Visas can not be arranged too long in advance as they usually have an “expiration date” once delivered by the embassy. We will therefore ask for our visas as we go on our trip, at the embassy of the next country we want to visit.
Most of the paperwork is the same for all countries : you need to show a passport valid for 6 months after you leave the country (original and copy), the correctly filled appropriate visa form, id-format photos, proof you are going to leave the country, proof you have enough money, hotel bookings,…
Here are some of the info we have gathered for french residents.
North America :
Exempted of tourist visa, with the possibility to stay up to 6 months. You just need to ask for an electronic authorisation to be able to enter the country by plane (7CAD$).
No tourist visa needed for a stay up to 90 days. We needed to get an ESTA to enter the country by boat, but if you do it by land you can cross the border directly. If you entered by land, you need to make sure you give back the little piece of paper in your passport upon leaving the country.
South-East Asia :
60 days visa for 30€.
Possibility of one month extension without getting out of the country, for 50€. You can get a visa exemption directly at the border which gives you 30 days to visit the country. You can only get 2 visa exemptions per year if entering by land, but as many as you want entering by plane.
30 days visa for 30€. You can get it directly at the border for 30$ but beware of the many scams at the border (even by Immigration officials)! You can read our article or the many other blog posts online talking about this. There are a lot of scams run by shady individuals and corruption is heavy among officials, so we advise to read up on the topic beforehand to be well prepared.
30 days visa on arrival for 30$, although you might have to pay some bribes on top of that, depending on which border crossing you use. You can extend your visa at the immigration office in Luang Prabang or Vientiane for 20 000 Kip/person/day + 25 000 Kip administration fee. It might be done right away or they might ask you to come back the next day, there is no general rule. If you want to extend it by more than 15 days, it is better to do a Visa run with Thailand: cross the border and immediately cross it back to get a new visa.
You can ask for an e-visa online. Beware, there are many fake websites that don’t actually sell the visa and just try to rip off travellers. Otherwise, you can get a visa exemption on arrival for 15 days.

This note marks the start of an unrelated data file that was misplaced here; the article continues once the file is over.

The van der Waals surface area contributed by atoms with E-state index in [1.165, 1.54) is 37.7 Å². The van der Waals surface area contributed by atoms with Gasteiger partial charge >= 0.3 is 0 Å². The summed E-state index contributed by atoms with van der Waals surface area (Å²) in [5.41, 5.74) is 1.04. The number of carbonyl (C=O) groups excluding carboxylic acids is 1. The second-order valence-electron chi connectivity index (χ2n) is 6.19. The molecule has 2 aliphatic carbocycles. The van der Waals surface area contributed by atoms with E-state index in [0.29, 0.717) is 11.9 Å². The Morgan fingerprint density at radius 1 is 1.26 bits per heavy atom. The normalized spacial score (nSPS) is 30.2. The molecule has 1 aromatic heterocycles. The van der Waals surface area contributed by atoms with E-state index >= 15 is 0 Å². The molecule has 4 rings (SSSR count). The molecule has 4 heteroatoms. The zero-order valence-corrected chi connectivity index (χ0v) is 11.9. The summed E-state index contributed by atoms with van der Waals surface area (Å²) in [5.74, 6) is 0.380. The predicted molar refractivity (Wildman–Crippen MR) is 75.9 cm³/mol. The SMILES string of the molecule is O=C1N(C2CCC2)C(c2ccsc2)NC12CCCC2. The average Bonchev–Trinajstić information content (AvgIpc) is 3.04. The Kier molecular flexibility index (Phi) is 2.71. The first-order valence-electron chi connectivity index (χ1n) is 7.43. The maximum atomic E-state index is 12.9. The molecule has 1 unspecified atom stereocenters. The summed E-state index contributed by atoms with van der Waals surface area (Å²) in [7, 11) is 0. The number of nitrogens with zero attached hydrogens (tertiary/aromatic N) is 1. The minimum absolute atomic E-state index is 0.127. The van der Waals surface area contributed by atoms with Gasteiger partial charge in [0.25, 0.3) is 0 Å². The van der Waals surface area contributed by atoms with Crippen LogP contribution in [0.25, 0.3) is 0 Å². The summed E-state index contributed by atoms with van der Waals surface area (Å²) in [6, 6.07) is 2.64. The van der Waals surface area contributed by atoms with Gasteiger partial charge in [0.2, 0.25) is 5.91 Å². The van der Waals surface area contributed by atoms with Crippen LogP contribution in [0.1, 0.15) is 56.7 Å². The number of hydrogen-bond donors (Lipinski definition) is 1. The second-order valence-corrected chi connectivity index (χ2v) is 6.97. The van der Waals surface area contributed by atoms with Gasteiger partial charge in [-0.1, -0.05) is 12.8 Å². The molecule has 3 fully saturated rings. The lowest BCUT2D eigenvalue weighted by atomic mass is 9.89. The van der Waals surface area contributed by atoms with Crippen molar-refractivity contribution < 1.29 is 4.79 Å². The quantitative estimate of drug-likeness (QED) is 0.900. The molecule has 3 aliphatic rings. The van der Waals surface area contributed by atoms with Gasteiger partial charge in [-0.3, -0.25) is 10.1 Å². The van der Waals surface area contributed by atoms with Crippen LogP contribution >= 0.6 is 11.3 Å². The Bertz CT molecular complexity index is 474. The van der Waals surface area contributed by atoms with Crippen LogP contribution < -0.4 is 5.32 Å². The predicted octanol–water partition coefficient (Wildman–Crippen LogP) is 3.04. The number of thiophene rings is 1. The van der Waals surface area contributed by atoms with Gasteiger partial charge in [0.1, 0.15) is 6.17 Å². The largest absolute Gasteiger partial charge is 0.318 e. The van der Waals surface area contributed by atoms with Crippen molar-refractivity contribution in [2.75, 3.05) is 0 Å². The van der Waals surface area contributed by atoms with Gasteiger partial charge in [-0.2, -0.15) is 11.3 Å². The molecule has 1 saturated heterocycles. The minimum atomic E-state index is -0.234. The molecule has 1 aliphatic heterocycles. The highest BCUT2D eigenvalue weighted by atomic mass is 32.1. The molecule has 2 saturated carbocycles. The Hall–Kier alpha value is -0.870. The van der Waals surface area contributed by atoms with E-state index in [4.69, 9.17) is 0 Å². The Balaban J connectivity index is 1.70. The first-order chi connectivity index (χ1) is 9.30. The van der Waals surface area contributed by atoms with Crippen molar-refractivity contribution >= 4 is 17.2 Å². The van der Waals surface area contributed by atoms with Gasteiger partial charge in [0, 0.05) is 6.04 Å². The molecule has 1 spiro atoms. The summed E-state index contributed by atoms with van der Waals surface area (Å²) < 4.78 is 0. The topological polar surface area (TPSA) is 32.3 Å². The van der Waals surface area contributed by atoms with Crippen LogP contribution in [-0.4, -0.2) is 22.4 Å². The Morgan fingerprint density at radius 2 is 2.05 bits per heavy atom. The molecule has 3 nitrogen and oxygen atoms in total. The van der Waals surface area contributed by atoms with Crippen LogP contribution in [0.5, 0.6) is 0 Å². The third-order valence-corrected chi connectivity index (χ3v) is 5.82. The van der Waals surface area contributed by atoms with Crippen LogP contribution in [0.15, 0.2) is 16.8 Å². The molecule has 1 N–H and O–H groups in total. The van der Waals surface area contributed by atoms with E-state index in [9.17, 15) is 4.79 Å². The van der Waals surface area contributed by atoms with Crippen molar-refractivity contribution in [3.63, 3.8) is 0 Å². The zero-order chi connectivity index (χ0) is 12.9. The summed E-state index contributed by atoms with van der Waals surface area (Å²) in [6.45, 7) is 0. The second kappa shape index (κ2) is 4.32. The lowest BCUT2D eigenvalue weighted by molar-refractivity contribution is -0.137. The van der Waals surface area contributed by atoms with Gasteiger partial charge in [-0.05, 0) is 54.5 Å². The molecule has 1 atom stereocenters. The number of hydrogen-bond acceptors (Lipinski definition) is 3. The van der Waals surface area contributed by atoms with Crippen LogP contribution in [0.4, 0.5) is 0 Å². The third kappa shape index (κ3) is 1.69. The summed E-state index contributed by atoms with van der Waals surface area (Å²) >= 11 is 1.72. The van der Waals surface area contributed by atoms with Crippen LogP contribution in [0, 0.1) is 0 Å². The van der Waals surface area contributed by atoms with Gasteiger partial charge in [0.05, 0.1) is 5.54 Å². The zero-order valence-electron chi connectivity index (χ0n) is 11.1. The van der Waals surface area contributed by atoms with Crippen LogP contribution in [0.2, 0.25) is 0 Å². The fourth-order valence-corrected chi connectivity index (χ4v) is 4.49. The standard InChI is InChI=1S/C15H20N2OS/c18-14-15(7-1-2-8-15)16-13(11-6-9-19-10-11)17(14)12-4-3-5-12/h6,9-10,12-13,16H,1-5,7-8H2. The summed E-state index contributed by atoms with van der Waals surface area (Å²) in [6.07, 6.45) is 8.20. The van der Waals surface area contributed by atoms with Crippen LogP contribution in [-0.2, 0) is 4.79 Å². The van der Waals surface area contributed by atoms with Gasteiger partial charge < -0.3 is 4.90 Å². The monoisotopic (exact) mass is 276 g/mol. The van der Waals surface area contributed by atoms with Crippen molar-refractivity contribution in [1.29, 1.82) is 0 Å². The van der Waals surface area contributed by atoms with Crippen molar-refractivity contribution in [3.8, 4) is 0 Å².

It is possible to get an e-visa online for 50$. It takes about half an hour to complete (you need to upload an ID-sized photo and have a hotel address for your first night), and the confirmation takes a couple of days. It seems to be cheaper (20$) to ask for it directly at the Myanmar embassy in Thailand.
We asked for the Chinese visa at the embassy in Vientiane, Laos. The required documents were the following:
- Completed application form, which requires the planned itinerary in China (the main cities and at which dates you plan to visit them is enough)
- Proof of sufficient funds to cover travel expenses (we just printed out our last bank statements)
- Return plane tickets to prove entry and exit. (If you plan on entering/exiting the country via land, you can ask a travel agency in Vientiane to make ‘reservations’ for you. It cost us 50 000 Kips/person and was enough for the embassy).
- 1 standard ID photo
- Hotel booking for the first night
- Proof of medical insurance (it wasn’t asked but we brought it anyway)
After examining our documents for about 10 seconds, they gave us a receipt that we needed to bring to the ICBC (International and Commercial Bank of China) to pay the fees. It was 48$/person for a double entry visa (so 2 times 30 days) valid for 6 months. The single entry tourist visa costs 32$. It takes 4 days to get the visa.
Tourist visa valid for 30 days, renewable once in Ulan-bator. Depending on which embassy you go to, an invitation letter or tickets out of the country (train accepted) might be asked. For booking train tickets on the trans-Mongolian going towards Russia, this website is by far the cheapest and is reliable (we used it and the service was exceptional. He scanned the reservations right away so that we could get the visas, and we did not exchanged money until we were there with our tickets in hand). You should know that buying tickets directly at the train station is still far cheaper (if you have that option), as the price tag on our tickets was 137000 Tugriks (~57$) for Ulaanbaatar-Irkutsk.
The Russian visa is a bit peculiar as it is not valid for a certain period of time, like most other visas, but for specific dates only. It is therefore necessary to be really sure about your entrance and exit dates (we can’t stress this enough, you do not want to try to mess with border officials). The tourist visa is maximum 30 days, single entry.
It is also mandatory to get an invitation letter to apply for the visa. This invitation letter can be obtained through travel agencies, like “Russie Autrement” whose services we have been using. It’s an agency based in St-Petersburg that was recommended to us by other travellers, and we have been happy with their services. They can help with quite a few things, from invitation letters to trans-Siberian train tickets. Their website: Voyage en Russie.